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- 2.NBT.A.1Understand that the three digits of a three-digit number represent amounts of hundreds, tens, and ones; e.g., 706 equals 7 hundreds, 0 tens, and 6 ones. Understand the following as special cases:
- 2.NBT.A.2Count within 1000; skip-count by 5s, 10s, and 100s.
- 2.NBT.A.3Read and write numbers to 1000 using base-ten numerals, number names, and expanded form.
- 2.NBT.A.4Compare two three-digit numbers based on meanings of the hundreds, tens, and ones digits, using >, =, and < symbols to record the results of comparisons.

Each Number Has a Place: Tens and Ones

2nd Grade Math

» Unit:

Each Number Has a Place

Big Idea:The big idea of this lesson is that the base-ten number system uses models to show numbers. The ones digit represents how many ones, and the tens digit represents how many groups of ten.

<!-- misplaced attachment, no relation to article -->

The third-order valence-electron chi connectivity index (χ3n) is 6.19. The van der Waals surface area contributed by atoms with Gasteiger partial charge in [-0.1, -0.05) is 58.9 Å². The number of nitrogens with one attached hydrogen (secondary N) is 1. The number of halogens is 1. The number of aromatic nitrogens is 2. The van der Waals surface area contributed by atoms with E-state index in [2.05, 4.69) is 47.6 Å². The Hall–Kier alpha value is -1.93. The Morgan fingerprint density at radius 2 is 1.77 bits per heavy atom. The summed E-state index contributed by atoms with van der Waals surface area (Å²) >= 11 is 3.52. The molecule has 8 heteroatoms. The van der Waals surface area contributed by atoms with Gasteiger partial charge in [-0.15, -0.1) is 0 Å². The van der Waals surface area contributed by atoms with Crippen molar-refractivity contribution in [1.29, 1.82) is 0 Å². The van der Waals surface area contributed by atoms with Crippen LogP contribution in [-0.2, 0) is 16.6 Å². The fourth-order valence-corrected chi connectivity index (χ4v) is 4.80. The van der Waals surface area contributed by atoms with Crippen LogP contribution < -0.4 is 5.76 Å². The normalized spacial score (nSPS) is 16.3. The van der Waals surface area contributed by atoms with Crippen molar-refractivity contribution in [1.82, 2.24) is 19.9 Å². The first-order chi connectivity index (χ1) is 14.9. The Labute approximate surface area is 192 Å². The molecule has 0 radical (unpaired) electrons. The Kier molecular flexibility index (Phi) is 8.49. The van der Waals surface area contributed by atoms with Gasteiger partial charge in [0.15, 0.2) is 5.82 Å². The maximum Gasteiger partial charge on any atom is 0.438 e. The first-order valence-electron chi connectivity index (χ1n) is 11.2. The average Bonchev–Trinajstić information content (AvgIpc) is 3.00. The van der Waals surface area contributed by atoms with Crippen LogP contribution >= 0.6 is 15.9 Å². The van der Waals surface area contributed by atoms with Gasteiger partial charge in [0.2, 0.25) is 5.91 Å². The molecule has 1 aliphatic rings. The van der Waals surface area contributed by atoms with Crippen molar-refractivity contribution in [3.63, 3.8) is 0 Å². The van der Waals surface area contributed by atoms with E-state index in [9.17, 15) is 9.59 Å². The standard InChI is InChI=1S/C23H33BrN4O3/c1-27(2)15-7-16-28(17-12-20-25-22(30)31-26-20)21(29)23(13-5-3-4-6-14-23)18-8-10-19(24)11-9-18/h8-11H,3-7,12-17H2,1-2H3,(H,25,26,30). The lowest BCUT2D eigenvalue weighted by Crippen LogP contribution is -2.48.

Change From $1.00

2nd Grade Math

» Unit:

Money

Big Idea:Breaking apart numbers is one way to approach making change and relates to an understanding of how numbers can be manipulated.

Moving Along In Tens

2nd Grade Math

» Unit:

Everything In Its Place

Big Idea:Grouping by tens reinforces the understanding of place value

Manipulation Central

2nd Grade Math

» Unit:

More Complex Numbers and Operations

Big Idea:Not everyone solves a problem in the same way. Reinforcing that different strategies can be used effectively is the goal of this lesson.

Magic of Adding Tens

2nd Grade Math

» Unit:

Sensible Numbers

Big Idea:Students should have mastered adding numbers within 10 in first grade. The Common Core stresses adding bundles of tens in second grade.

2.NBT.A.1a

100 can be thought of as a bundle of ten tens — called a “hundred.”

2.NBT.A.1b

The numbers 100, 200, 300, 400, 500, 600, 700, 800, 900 refer to one, two, three, four, five, six, seven, eight, or nine hundreds (and 0 tens and 0 ones).